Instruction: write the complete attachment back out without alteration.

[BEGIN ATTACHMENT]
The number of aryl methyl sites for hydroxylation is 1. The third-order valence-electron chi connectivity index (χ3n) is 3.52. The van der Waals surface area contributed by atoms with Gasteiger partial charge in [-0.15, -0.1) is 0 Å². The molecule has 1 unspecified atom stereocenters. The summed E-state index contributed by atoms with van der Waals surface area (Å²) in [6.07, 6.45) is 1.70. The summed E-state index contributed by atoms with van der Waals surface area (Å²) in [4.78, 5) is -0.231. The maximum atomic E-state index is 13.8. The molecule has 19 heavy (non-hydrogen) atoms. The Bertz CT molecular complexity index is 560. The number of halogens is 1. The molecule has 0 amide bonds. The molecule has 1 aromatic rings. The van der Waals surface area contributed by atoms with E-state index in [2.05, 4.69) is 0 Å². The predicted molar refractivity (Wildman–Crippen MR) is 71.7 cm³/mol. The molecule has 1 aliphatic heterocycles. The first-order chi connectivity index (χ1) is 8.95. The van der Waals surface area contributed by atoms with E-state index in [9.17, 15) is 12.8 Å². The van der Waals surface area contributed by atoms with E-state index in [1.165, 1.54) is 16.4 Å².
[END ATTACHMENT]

The number of aryl methyl sites for hydroxylation is 1. The third-order valence-electron chi connectivity index (χ3n) is 3.52. The van der Waals surface area contributed by atoms with Gasteiger partial charge in [-0.15, -0.1) is 0 Å². The molecule has 1 unspecified atom stereocenters. The summed E-state index contributed by atoms with van der Waals surface area (Å²) in [6.07, 6.45) is 1.70. The summed E-state index contributed by atoms with van der Waals surface area (Å²) in [4.78, 5) is -0.231. The maximum atomic E-state index is 13.8. The molecule has 19 heavy (non-hydrogen) atoms. The Bertz CT molecular complexity index is 560. The number of halogens is 1. The molecule has 0 amide bonds. The molecule has 1 aromatic rings. The van der Waals surface area contributed by atoms with E-state index in [2.05, 4.69) is 0 Å². The predicted molar refractivity (Wildman–Crippen MR) is 71.7 cm³/mol. The molecule has 1 aliphatic heterocycles. The first-order chi connectivity index (χ1) is 8.95. The van der Waals surface area contributed by atoms with E-state index in [9.17, 15) is 12.8 Å². The van der Waals surface area contributed by atoms with E-state index in [1.165, 1.54) is 16.4 Å².